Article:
All About the Money 18 July 2017

At a time when budgets are increasingly squeezed, James Manwaring offers his top ten tips for raising some music department disposable income

If one thing is clear at the moment, it’s that schools don’t have enough cash. And if a school doesn’t have much cash then it is likely that the music department also doesn’t. This is a challenge in a department where even a clarinet reed isn’t cheap – and updating to the latest software will cost probably ten times the annual music budget. I have seen the full effect of budget cuts in my school, and in a year of new specifications this has been a real challenge. But I am not someone who moans and groans about budget cuts; I am a solutions kinda guy. And this year, as I have done in the past, I looked at how I can raise money for my department, and here I will share some of my findings.

I am in a hugely supportive school for music, but they still can’t offer me a huge budget. In fact, my budget this year was pretty tiny, all things considered. We can moan about it or we can be proactive. I find moaning only makes me feel worse and doesn’t actually get me anywhere. My tips for raising money are all tried and tested. This year I have raised a large enough amount of money – enough to upgrade Sibelius, buy new music and purchase all the new textbooks. The school are happy, I am happy, and most importantly, the students are happy!

1. Ask your SLT for more, but present a reasoned argument on one side of A4 paper. Don’t moan, just ask for more support. You might not get anywhere, but if your approach is right, you might. And, when you do approach SLT, remember that music isn’t the only department in the world. There are lots of other requirements in a school. So be calm, prepare a good argument, and mention pupil impact and the impact on learning – but don’t get carried away!

2. Write to your local Rotary Club, which is often only too keen to support a local school. Perhaps offer to perform at one of their events or simply ask for support. If you give something back, they are more likely to be happy to provide support. You may also offer to go and speak at one of their meetings or events about music education.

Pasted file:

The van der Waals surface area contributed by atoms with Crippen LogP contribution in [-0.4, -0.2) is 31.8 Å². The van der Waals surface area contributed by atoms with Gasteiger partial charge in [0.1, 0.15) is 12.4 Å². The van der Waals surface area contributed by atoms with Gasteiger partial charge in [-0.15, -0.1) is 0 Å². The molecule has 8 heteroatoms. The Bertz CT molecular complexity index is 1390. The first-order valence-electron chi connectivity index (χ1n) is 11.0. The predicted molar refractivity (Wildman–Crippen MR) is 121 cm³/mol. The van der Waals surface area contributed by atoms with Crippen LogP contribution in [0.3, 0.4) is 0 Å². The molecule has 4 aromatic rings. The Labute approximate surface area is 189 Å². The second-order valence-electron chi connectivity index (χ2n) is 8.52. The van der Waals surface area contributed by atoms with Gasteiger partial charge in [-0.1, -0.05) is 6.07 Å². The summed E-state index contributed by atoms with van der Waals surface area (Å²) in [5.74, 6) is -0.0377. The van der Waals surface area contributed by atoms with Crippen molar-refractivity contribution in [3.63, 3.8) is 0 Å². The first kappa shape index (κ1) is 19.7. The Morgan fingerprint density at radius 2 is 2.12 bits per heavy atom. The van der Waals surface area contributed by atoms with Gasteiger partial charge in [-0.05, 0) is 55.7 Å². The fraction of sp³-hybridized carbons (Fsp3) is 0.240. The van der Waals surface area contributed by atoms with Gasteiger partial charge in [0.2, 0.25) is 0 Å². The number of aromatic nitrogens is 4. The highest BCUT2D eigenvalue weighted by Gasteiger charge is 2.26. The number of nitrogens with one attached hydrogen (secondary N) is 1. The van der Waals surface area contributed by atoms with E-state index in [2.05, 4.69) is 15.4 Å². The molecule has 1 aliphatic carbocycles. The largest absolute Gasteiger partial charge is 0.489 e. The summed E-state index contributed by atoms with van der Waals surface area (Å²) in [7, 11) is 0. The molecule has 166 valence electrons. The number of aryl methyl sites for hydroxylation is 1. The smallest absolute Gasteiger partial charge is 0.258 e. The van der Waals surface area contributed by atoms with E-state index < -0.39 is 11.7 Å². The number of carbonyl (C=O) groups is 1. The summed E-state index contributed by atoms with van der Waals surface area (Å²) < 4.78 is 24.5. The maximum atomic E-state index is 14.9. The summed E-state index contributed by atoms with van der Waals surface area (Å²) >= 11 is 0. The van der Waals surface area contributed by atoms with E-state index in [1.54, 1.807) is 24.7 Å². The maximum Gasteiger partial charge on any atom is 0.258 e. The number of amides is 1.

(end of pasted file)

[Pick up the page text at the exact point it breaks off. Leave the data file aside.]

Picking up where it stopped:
3. Look to your local council for grants – often there are youth grants out there that you may not be aware of. This year I was given £1,500 to buy two new electric pianos, just from filling in some forms. As well as local councils, there are national grants – I got an EMI grant for £1,000 this year thanks to a parent who helped me apply. Parents are great, get them on board. (In fact, that could be point 11: parents are key!)

4. Perform at local events to raise the profile of music – this is likely to lead to paid gigs. Make sure you say yes when people ask for music. Sometimes it will be a weekend or an evening, but just do it, because it will lead to other things. Not all gigs raise money, but they might lead on to one that does.

5. When you are asked to perform, think about whether or not to ask for a donation. If it is a local business, you could offer them free advertising and marketing in return for a donation. Don’t feel cheeky, just explain that you need to make sure events benefit the school as well as the business. Most medium to- large businesses have a budget for this kind of thing anyway.

6. Get your local paper on-side. Whenever you play at an event, make sure that you tell the press to ensure that your name is out there. This will help raise profile and could get you more gigs in the future.

7. Hold a fundraiser that isn’t a concert – a curry night, a quiz night, a racing night. These can be a pain to organise and you will need to give up an evening, but you will make some money for music in the process. And when you do have a concert, make sure you have a licensed bar and raffle to enhance what you make on the door.

8. Sell old kit, instruments, textbooks and so on. See what you have lying around and then try and make some money out of it.

9. Ask the students to pay subs to be involved in groups – I don’t personally do this, but it is something I have thought about and I know that my sports department has to do it. £1 per student for the year might just be enough to buy a piece of music.

10. Seek out local sponsors – restaurants, estate agents, whatever – and see if you can get someone to sponsor a show or concert. Again, put together an A4 proposal for businesses and see what happens. I had a local business sponsor my production of Singin’ in the Rain in November – they sold umbrellas and raincoats, so it worked well for them!

So, while Jessie J is right, and it’s not all about the ‘Money, money, money’, it is essential to be able to do what we want to do as music teachers. We are all in the same boat, and so we have to keep coming up with ways of raising money. Keep going, keep trying, and soon you will find ways to enhance your budget.

James Manwaring presents ‘Extra-curricular music: getting it right‘ at Music & Drama Education Expo | Manchester on 4 October 2017. Book your free ticket

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